Format

Send to

Choose Destination
Phytomedicine. 2015 Feb 15;22(2):271-6. doi: 10.1016/j.phymed.2014.12.006. Epub 2014 Dec 29.

Oral administration of a Spirulina extract enriched for Braun-type lipoproteins protects mice against influenza A (H1N1) virus infection.

Author information

1
National Center for Natural Products Research, Research Institute of Pharmaceutical Sciences, School of Pharmacy, The University of Mississippi, P.O. Box 1848, University, MS 38677-1848, United States.
2
Doktor Edwall AB, Torgerdsvägen 11, 182 67 Djursholm, Sweden.
3
Kasima Medical Development AB (Inc), Ejdervagen 8, 23941 Falsterbo, Sweden.
4
Division of Biotechnology & Molecular Medicine, School of Veterinary Medicine, Louisiana State University, Baton Rouge, LA 70803, United States.
5
National Center for Natural Products Research, Research Institute of Pharmaceutical Sciences, School of Pharmacy, The University of Mississippi, P.O. Box 1848, University, MS 38677-1848, United States; Department of BioMolecular Sciences, Research Institute of Pharmaceutical Sciences, School of Pharmacy, The University of Mississippi, P.O. Box 1848, University, MS 38677-1848, United States. Electronic address: dpasco@olemiss.edu.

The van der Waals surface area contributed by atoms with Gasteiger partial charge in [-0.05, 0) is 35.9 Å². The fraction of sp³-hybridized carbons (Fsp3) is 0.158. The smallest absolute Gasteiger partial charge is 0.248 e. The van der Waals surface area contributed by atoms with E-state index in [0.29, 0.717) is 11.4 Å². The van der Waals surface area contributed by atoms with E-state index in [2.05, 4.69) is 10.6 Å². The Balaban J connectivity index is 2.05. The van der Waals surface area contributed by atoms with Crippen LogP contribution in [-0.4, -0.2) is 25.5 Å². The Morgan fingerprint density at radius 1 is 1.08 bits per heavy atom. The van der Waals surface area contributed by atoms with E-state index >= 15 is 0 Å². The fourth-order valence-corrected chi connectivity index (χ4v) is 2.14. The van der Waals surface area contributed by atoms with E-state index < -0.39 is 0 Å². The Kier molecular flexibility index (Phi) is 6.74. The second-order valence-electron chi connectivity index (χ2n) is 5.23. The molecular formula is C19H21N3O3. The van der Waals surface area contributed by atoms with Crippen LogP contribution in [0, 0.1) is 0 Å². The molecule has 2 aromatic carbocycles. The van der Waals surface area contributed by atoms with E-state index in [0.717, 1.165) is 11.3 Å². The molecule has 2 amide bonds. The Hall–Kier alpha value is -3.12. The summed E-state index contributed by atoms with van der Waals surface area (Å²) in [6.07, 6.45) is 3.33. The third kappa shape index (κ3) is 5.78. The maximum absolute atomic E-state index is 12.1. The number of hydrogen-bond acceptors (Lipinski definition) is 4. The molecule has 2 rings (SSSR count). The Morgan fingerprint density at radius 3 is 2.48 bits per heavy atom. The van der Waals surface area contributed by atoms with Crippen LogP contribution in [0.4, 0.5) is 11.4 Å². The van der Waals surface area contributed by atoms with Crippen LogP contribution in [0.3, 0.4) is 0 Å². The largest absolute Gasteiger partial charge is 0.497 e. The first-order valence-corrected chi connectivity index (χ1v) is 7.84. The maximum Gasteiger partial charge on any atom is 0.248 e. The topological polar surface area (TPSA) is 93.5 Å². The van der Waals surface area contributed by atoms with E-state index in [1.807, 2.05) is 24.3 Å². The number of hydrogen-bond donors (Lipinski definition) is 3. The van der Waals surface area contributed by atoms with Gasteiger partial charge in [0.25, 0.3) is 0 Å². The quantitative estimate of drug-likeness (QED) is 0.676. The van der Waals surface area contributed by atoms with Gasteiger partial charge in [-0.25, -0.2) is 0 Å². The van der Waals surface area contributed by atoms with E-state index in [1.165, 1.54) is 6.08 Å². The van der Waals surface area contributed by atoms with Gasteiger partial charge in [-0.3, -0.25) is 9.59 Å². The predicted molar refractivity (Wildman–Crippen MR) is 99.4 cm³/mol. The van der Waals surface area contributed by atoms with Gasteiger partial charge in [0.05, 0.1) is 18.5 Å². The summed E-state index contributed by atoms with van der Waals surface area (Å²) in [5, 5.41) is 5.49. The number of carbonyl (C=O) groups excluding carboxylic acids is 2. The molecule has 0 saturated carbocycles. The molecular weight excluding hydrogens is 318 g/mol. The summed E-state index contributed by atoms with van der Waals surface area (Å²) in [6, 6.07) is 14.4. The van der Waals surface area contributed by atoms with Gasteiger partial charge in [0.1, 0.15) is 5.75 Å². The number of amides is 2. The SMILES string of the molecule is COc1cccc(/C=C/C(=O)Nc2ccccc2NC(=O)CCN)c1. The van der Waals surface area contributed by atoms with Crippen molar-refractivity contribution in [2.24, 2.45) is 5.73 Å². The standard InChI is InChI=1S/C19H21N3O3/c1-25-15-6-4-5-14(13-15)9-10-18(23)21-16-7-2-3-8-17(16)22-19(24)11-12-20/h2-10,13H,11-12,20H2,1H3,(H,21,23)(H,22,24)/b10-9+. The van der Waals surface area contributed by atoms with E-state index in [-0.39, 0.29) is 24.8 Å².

Abstract

A growing body of research indicates that oral administration of bacteria (such as probiotics) can exhibit a protective effect against influenza A (H1N1) viral infection in mice. In the present study, we used a mouse model to examine whether oral administration of Immulina(®), a commercial extract from the cyanobacteria Arthrospira (Spirulina) platensis, can reduce the severity of illness resulting from influenza A (H1N1) viral infection. The main active compounds within Immulina(®) are bacterial Braun-type lipoproteins that activate innate immune cells through a toll-like receptor (TLR) 2-dependent pathway. Mice that were fed Immulina(®) for 30 days before and 21 days after infection with influenza A (H1N1) virus exhibited a statistically significant reduction in the severity of infection. Compared to the control group, Immulina(®)-fed mice exhibited less weight loss, increased appetite, decreased clinical signs of disease, and lower lung histopathology scores. The results from the present study adds to the increasing evidence that oral administration of bacterial components that activate innate immune cells, whether derived from a bacterial preparation (probiotics or cyanobacteria) or from plant material containing endophytic bacteria, can exhibit a protective effect against influenza A (H1N1) viral infection.

KEYWORDS:

Arthrospira platensis (Phormidiaceae); Braun-type lipoproteins; Immulina(®); Influenza A (H1N1) virus; Protective immunity; Toll-like receptor

PMID:
25765832
DOI:
10.1016/j.phymed.2014.12.006
[Indexed for MEDLINE]

Supplemental Content

Full text links

Icon for Elsevier Science
Loading ...
Support Center